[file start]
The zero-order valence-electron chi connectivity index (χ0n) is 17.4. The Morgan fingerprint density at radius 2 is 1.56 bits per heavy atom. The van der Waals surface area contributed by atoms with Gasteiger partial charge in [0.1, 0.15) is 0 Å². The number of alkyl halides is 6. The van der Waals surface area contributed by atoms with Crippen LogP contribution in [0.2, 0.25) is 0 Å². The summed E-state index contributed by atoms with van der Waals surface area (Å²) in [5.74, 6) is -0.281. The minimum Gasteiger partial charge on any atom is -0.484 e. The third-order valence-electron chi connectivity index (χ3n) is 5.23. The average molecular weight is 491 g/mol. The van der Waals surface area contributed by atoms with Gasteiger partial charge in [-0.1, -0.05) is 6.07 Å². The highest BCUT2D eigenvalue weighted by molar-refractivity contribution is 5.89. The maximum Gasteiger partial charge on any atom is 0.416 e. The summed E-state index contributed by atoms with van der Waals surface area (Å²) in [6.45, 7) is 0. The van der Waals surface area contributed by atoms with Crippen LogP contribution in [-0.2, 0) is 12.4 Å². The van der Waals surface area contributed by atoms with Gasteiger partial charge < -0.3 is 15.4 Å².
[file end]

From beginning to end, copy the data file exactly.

The zero-order valence-electron chi connectivity index (χ0n) is 17.4. The Morgan fingerprint density at radius 2 is 1.56 bits per heavy atom. The van der Waals surface area contributed by atoms with Gasteiger partial charge in [0.1, 0.15) is 0 Å². The number of alkyl halides is 6. The van der Waals surface area contributed by atoms with Crippen LogP contribution in [0.2, 0.25) is 0 Å². The summed E-state index contributed by atoms with van der Waals surface area (Å²) in [5.74, 6) is -0.281. The minimum Gasteiger partial charge on any atom is -0.484 e. The third-order valence-electron chi connectivity index (χ3n) is 5.23. The average molecular weight is 491 g/mol. The van der Waals surface area contributed by atoms with Gasteiger partial charge in [-0.1, -0.05) is 6.07 Å². The highest BCUT2D eigenvalue weighted by molar-refractivity contribution is 5.89. The maximum Gasteiger partial charge on any atom is 0.416 e. The summed E-state index contributed by atoms with van der Waals surface area (Å²) in [6.45, 7) is 0. The van der Waals surface area contributed by atoms with Crippen LogP contribution in [-0.2, 0) is 12.4 Å². The van der Waals surface area contributed by atoms with Gasteiger partial charge < -0.3 is 15.4 Å².